My main and most interest finding in this paper, is the lack of association between various variables used as proxies for financial inequality and UO. This is contradictory to mainstream thinking and given that my (limited) empirical evidence indicates reality, it ought to be important.
This is because if UO is not driven by financial inequality, the necessity to regulate financial inequality is limited. There is no doubt that a growing concern related high, and unequally distributed, player transfers and wages has emerged the latter years, and several practitioners as well as experts have argued that more financial equality may be a cure. My empirical evidence disputes this.
If financial inequality has no or limited impact on UO, then various regulative means like for instance endless quarrels on the fairness of TV-money distribution may be a waste of time.
Not to speak about UEFA Fair play constraints who may have little or no importance what so ever. If the system forces the rich clubs to be trapped in games where their financial strength does not pay in the conversion to playing strength, then we could spend far less resources on discussing these topics.
The fact that I was able to show that corruption was significantly associated with UO may be important, although I personally am quite insecure on whether this variable actually is that relevant. Still, the empirical evidence is there, and should perhaps be investigated further.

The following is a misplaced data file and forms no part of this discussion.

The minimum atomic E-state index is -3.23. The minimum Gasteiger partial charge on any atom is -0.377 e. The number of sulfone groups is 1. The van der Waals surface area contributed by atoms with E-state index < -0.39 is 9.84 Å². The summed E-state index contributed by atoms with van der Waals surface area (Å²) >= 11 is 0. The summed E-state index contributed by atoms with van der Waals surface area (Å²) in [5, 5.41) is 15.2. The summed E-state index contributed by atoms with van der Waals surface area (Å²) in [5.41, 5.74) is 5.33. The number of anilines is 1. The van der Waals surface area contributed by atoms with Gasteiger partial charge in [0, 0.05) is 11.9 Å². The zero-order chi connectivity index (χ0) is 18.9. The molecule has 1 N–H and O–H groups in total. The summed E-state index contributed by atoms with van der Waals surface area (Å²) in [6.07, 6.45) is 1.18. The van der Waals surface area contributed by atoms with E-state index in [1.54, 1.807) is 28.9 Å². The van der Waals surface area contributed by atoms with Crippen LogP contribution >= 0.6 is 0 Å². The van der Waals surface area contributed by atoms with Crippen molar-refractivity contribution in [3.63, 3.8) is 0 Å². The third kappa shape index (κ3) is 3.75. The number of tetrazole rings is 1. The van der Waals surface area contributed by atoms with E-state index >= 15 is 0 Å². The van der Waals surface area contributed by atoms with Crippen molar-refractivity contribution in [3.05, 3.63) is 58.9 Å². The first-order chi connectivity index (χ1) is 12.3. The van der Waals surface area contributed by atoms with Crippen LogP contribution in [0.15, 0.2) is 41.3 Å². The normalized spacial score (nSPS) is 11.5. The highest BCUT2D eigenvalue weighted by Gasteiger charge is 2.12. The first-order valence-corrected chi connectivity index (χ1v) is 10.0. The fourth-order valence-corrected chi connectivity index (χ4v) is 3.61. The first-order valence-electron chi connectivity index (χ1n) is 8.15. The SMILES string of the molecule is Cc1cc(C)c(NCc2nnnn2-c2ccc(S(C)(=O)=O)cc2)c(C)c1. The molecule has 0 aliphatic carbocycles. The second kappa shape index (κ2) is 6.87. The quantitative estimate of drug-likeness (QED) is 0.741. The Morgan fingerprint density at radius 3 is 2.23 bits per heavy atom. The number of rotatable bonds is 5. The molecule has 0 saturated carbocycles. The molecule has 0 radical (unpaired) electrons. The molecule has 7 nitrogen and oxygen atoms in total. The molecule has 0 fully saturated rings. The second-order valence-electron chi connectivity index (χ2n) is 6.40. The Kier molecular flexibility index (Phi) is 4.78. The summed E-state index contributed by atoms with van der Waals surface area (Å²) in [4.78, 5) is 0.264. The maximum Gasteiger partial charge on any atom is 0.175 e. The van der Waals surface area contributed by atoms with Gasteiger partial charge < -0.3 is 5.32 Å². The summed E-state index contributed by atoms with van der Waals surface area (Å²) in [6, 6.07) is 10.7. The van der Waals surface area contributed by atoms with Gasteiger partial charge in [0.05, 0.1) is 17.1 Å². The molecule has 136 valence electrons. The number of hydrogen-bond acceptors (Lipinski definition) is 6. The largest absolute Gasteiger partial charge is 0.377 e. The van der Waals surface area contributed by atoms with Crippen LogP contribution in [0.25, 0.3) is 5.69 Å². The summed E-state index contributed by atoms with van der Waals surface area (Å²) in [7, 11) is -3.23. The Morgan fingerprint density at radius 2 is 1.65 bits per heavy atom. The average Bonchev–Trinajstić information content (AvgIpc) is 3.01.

In any case, the understanding of the development of UO, alone or as a consequence of other instruments is relevant. If the development illustrated in Figure 1 will continue, most would agree that the football business might experience severe demand problems in the future. After all, sporting contests with predictable results will in the long run fail to engage audiences.
Appendix A Data used in the empirical analyses
A.1 The cross-sectional study
Table 4 contains data used in the analyses leading up to the results in table 1.
Table 4: Data used in the (cross-sectional) empirical analyses.
All data except The FIFA rank, picked from May 2018 and wages (WAGE2014), picked from the 2013/2014 season, are picked from the 2016/2017 or 2017 seasons. All data, except ρL, are picked from open internet
sources like: www.altomfotball.no, www.fifa.com, www.uefa.com, www.transparency.org, and www.deadspin.com. ρLis calculated by
Where N is the number of matches played in the league, APiis the point score achieved by team i on the final table, LCPiis the point score achieved by team i if the league is maximally imbalanced, and MCP is the point score achieved by team i if the league is maximally balanced. Refer for instance to Haugen (2008) or Haugen and Heen (2018) for further information.
A.2 The longitudinal study
Table 5: Data used in the longitudinal empirical analysis.